Let me conclude with a look again at the schematic of the method, which in the previous blog, I called the “means of expression.” But this time let us look at it with the above discussion in mind. You will see that we may now think of the activity of painting as a set of opportunities. Each stage of the painting process is an opportunity to exit our ordinary realms of perception and functions as passage to that realm of enchantment where we feel larger and more alive – and yes, with any luck, possessed!
[ii] This is a metaphor that was used by David Viscott, a psychiatrist, who gave a workshop on creativity in the 1990s. I don’t believe his thoughts on creativity have been recorded anywhere. He died in 1996.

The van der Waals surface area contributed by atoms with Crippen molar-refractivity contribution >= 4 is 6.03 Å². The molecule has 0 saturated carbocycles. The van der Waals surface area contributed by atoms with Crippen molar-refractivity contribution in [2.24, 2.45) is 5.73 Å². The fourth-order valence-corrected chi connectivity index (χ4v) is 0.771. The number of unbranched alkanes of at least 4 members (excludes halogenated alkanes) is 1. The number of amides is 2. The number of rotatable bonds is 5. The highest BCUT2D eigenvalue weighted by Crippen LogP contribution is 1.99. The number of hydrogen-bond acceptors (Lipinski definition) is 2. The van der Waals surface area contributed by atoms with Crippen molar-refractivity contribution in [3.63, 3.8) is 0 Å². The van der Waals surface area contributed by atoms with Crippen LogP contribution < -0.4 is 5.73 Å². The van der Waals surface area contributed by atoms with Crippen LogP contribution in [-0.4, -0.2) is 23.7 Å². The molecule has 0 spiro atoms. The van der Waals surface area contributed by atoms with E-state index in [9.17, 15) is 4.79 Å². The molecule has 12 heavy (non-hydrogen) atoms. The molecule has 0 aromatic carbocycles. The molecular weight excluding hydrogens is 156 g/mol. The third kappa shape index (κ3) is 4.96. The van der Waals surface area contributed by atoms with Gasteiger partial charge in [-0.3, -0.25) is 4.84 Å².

With September workshops not that far off, I thought it might be useful to go through the method of painting that I teach. We can trace this method, through various master artists, back to late-19th century Paris. It reflects not only the way some major artists moved through a canvas but it embodies an attitude or a mentality that I doubt is taught at all today, let alone spelled out. The “mentality” thing is the key, at least it was for me and I will get into that a bit further on.
I will break this summary into two blogs. Part I addresses some fundamental ideas that are applicable to anyone painting from nature. Part II, in a blog that follows, is a consideration for the advanced student.
Fundamental Concepts for All Students
In the schematic below, you will find what was called, when I was a student, “The Mechanics of Painting.” I never liked that title. It suggests that the process is an assembly line, which it is not and was never taught as such. I have borrowed a phrase from Cèzanne for the name change. Cézanne would always say, even late in life, how he needed to learn the “means of expression.” This perfectly describes what the essence of the method.